Challenging Fraudulent and Misleading Advertising in the Market

We filed lawsuits against two major corporations for misleading the public on the safety of their products and the adverse impact they have on the environment. TruGreen—a nationwide chemical-intensive lawn treatment company—and ExxonMobil, an oil and gas producer of petrochemicals that are the basis for pesticides. As a result of the litigation, TruGreen agreed to remove language from their advertising that misrepresented the safety of the products they use. We continue to challenge Exxon’s misrepresentation of its contribution to mitigating the climate crisis while petroleum is used to produce pesticides and synthetic fertilizers that contribute significantly to this impending existential threat.

Furthermore, we sued the U.S. Environmental Protection Agency (EPA) for its registration of Dow Chemical’s herbicide Enlist Duo, comprised of two active ingredients, 2,4-D, and glyphosate. This case challenges the “new use” that allows direct spraying over-the-top of crops engineered to resist both pesticides.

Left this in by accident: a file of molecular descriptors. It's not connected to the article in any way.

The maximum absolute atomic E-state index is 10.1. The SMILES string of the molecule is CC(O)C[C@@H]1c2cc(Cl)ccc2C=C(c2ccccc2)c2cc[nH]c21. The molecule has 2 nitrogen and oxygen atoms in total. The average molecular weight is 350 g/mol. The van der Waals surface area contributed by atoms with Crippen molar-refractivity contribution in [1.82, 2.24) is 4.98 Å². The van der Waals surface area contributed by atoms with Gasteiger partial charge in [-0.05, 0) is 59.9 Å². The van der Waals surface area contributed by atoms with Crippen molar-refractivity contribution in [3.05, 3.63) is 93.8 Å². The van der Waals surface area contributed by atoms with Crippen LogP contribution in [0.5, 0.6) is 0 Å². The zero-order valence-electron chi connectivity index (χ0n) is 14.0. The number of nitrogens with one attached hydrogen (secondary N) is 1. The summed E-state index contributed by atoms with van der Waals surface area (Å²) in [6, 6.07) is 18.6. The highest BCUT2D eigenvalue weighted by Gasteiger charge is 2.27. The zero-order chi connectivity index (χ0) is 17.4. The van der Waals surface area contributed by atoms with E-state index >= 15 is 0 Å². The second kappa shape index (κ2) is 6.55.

Lastly, we approached the organic garden product manufacturer Dr. Earth to explore with them their misleading approach to product substitution absent a more robust explanation of and support for organic management practices. We sent a friendly letter (not an intent to sue) with background on Beyond Pesticides’ long commitment to organic and said that we have “become aware of certain labeling and marketing practices of Dr. Earth, Inc. which may create mistaken impressions about your products and lead to consumer confusion” about organic management being simply a product replacement strategy rather than a holistic strategy to support and nurture soil health and utilize cultural practices.